NBC’s latest attempt to pull themselves out of their ratings rut is Revolution, a show that has basically taken the most popular tropes in recent pop culture and mixed them up hoping for a hit. It has aspects of Hunger Games, The Walking Dead, Game of Thrones and Revenge while also mixing in some science fiction and lots of action to round it out. People like easy explanations of their shows (its like this meets that), but when they are this easily recognizable it can get distracting.
The biggest problem facing Revolution is that is skips over what makes it interesting. The pilot begins in the not so distant future and the world is even more plugged in than it is now. Two young children are zoned out in front of the television when their father comes rushing home, clamoring to put together provisions. He also frantically downloads a file onto a zip drive and calls to warn his brother and the download finishes just before the lights go off. Forever.
And then we are jumped fifteen years further into the future, to a time when people have reverted back to feudal states and have already grown accustomed to simplistic life. The most interesting aspect of Revolution is the idea of being forced to live without technology. As our society becomes increasingly dependent on technology, from smartphones to indoor plumbing, it would be fascinating to watch people learn to live without all of the conveniences we take for granted. Unfortunately, by time jumping we completely miss all the turmoil and chaos that immediately followed the blackout and are only given a brief rundown in a 30 second voiceover.
Instead, Revolution has decided to be hero’s journey for young Charlie, the little girl from the intro, on a quest to save her brother from the evil militia. Along the way I’m sure she’ll bond with her uncle (who could very well hold the secret to why the lights went off) and her father’s new girlfriend and perhaps find some love with that handsome hunter. The basic storytelling elements of the show are redundant and therefore predictable, which is never a good thing for a show touting itself as an epic mystery.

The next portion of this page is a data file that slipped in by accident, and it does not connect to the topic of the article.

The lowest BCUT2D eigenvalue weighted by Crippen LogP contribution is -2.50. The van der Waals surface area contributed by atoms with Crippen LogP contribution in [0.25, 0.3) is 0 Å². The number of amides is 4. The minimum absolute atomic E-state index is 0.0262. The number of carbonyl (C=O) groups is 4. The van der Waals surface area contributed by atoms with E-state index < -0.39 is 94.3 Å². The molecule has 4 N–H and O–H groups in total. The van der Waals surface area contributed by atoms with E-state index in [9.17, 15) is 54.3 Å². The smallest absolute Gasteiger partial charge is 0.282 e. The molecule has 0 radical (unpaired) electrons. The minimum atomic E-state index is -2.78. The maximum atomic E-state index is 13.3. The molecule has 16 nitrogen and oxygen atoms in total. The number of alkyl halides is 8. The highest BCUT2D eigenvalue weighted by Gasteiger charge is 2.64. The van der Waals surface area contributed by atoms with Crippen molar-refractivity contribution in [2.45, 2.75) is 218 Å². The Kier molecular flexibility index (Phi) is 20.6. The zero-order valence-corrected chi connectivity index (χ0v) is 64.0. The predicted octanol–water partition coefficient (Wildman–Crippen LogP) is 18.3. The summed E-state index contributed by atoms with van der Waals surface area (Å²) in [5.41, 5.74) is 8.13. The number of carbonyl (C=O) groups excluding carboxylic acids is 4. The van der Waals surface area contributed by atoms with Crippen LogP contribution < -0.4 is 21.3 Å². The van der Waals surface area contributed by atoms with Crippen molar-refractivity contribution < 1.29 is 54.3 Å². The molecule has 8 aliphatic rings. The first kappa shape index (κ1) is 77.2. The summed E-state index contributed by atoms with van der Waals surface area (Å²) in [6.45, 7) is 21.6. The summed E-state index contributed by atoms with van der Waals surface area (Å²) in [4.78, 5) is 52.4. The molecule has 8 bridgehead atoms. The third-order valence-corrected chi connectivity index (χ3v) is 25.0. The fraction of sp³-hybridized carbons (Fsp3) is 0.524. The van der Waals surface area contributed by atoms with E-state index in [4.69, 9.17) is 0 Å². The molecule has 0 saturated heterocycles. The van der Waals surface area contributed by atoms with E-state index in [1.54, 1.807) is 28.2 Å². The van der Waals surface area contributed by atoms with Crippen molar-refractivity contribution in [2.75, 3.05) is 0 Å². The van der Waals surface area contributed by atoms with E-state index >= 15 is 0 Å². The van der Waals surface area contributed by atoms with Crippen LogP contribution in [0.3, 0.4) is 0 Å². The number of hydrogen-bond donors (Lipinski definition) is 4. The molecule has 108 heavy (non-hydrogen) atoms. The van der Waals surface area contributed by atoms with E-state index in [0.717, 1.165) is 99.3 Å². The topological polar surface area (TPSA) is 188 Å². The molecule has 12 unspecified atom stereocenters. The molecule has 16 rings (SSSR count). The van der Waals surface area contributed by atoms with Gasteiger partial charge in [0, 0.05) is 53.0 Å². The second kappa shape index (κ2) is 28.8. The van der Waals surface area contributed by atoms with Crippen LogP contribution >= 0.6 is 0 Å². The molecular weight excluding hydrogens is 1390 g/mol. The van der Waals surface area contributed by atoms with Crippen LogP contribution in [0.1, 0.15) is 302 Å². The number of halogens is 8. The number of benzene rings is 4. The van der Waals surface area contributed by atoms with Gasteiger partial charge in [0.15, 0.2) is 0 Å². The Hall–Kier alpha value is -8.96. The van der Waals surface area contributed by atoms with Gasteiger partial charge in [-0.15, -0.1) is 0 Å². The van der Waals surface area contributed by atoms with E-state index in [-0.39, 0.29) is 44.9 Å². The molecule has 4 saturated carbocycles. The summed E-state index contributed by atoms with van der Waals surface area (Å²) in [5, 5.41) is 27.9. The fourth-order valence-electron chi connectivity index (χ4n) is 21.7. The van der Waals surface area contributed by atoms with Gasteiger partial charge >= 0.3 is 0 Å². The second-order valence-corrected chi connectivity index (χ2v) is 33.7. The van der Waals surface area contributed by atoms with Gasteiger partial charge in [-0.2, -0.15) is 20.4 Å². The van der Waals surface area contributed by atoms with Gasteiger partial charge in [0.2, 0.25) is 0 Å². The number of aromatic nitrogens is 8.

In its pursuit of being a sweeping epic of the small screen, it sometimes wanders into over dramatic territory, especially when Tracy Spiridakos (Charlie) is on the screen. Even without that low bar, Giancarlo Esposito (Capt. Tom Neville) would be the standout of the cast and of the entire show. He does controlled menace fading into outright rage better then anyone I’ve seen in recent memory. He carried the pilot, but someone else is going to have to step up to lighten the load if they want to make it past their initial six episodes.
The end of the pilot threw out two intriguing clues to the overall mysteries of the show with the hope to lure viewers back for next week; Uncle Miles was with the big bad militia leader when the blackout occurred and that it is possible to have electricity with a zip drive necklace, much like the one Charlie’s father had. Whatever problems the pilot had, these two teases were strong and probably did what they set out to, I will be checking it out for at least another week. Of course the risk is that networks hardly ever give shows the time they need to gain an audience and getting invested means you run the risk of the show being cancelled and never finding out why the lights went off.
– Devin Mainville